How to Potty Train
Not sure when to start potty training? Read this useful guide from Huggies© which tells you how to potty train and how to spot the signs your little one is ready
Bringing up a little one is full of new and different stages, with one of the biggest being potty training. If you're wondering exactly how to potty train your toddler, then this essential guide from Huggies© can help you and your toddler get off to a flying start.
The Eight signs of readiness
If your little one is showing three or more of the Huggies PULL-UPS© eight signs of readiness then it's time to get the potty training essentials together and prepare your toddler.
Does your child:
- Stay dry for one hour or more at a time, or are they dry after their daytime nap?
- Tell you in words or behaviour that wearing a nappy is uncomfortable and needs changing?
- Ask to use the potty or the toilet?
- Show signs that they're about to have a wee or poo, or poo regularly at the same time each day?
- Ask to wear potty training pants or normal underwear?
- Understand and follow simple instructions like "Bring me the potty, please"?
- Show in behaviour, or use words to let you know they need a wee or a poo?
- Put on some of their clothes on their own?
Remember that there's no perfect time to start potty training, but if possible give yourself a clear window of opportunity when you have the time to devote to it, and when no big events, days out or holidays are looming on the horizon.
Making a start with potty training
Plan a suitable day when you will be able to start potty training. On the first morning switch from nappies to training pants, like PULL-UPS© and don't look back!
Here are Huggies© top five tips to get you started:
- Encourage your little one to visit the potty at regular intervals throughout the day and give them praise for trying (even if they don't actually do anything)
- Rather than asking if they need a wee (as they could say "no") simply say "It's time for the potty" and help your child sit on it
- Remember that boys often find it easier to learn to wee while sitting down. This is because they need to feel comfortable when sitting to do a poo
- Gently remind your child that the potty is there to be used to make them think about their physical feelings and make the connection
- Don't put pressure on them to use the potty and if there's an accident, don't make a big deal about it. Focus on learning and say something like "Oh, you've done a wee - let's get you changed. Next time, you can do it in the potty'
Wave goodbye to nappies
Switching from nappies to potty training pants can help your little one understand that a new routine is being introduced, as well as helping them feel like a "big" boy or girl.
- Have unique fade-when-wet graphics to teach children the difference between wet and dry.
- Can easily be pulled up and down to give children independence and control.
There are two different PULL-UPS© options that you might like to try:
Are absorbent enough to protect against little accidents and feature Easy-Open sides for quick checks and changes. They are decorated with fun boy and girl graphics to look and feel just like real underwear
These offer all the benefits of PULL-UPS© but with extra absorbency for a good night's sleep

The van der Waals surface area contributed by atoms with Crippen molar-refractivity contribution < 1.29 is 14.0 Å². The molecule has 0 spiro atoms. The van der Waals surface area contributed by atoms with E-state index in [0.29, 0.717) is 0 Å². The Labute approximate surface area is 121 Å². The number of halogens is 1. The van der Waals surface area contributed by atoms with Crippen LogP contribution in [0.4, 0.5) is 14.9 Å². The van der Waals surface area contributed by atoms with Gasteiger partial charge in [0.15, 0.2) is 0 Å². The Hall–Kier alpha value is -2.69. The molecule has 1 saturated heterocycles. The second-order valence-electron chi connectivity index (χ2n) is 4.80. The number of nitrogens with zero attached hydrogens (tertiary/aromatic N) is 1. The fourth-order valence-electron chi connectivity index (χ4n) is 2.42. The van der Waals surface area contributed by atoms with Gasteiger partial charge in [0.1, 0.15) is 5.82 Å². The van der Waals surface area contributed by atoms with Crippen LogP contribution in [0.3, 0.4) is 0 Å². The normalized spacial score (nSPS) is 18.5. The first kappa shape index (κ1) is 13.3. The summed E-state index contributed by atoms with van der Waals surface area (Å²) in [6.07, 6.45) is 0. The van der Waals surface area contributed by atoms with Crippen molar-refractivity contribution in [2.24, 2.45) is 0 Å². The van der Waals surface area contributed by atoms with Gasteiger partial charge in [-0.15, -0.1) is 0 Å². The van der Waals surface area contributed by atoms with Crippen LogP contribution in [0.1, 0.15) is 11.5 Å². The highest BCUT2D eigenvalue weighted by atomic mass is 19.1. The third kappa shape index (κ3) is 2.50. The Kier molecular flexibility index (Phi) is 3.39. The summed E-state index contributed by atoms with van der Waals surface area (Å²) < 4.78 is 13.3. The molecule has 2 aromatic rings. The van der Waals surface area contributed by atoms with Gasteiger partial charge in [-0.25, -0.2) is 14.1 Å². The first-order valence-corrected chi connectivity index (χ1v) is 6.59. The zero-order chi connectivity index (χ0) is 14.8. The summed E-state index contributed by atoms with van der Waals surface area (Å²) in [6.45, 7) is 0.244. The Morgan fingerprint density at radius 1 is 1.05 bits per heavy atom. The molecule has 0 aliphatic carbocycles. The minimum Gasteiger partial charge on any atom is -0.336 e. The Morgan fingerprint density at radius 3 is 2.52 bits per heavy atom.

It's really important to be consistent, so once you've made the switch to PULL-UPS© and PULL-UPS© Night-Time, it's best not to go back to nappies unless you feel your little one is not yet ready for potty training.
Potty training can be a frustrating time for both you and your toddler, but consistency is crucial, so start as you mean to go on.
They may have a few upsets along the way, but the best thing is to be calm and patient. Your child may sense your frustration and anxieties which can then make it feel like a chore for everyone.
Here are five top tips to help you stay the distance:
Here are five top tips to help you stay the distance:
- Get into a routine that includes your child using a potty before they leave the house, before a nap and before leaving nursery or playgroup - remember to give lots of praise when they cooperate
- Treat PULL-UPS© as pants and not as a nappy, both during the day and at night.
- If you're leaving your child to go to work or because they are going to nursery or school, always visit the toilet with them first, don't just rely on the training pants to keep them dry
- If your child goes to nursery or other child care, be sure to coordinate toilet training plans. A consistent approach will be better for your child and ensure everyone is helping in the same way
- Keep your little one motivated with little rewards, a progress chart with fun stickers and, of course, plenty of hugs and praise to give them a sense of achievement
When they're ready, think about introducing the following:
- Give fewer reminders and encourage independence by letting them decide when to use the potty or toilet
- Teach boys to wee at the toilet standing up; use a step or box to help them reach the right height. Toilet training balls and stickers may help with their aim
- Remind girls to hold up dresses and skirts so they don't hang into the toilet or potty
- Emphasise the importance of careful wiping and hand-washing. You will need to supervise these at first
- Move on to normal underwear for your child during the day, but continue with PULL-UPS© Night-time pants at night until you feel they are ready to stop wearing them
If you have any concerns when you are potty training, speak to your health visitor.
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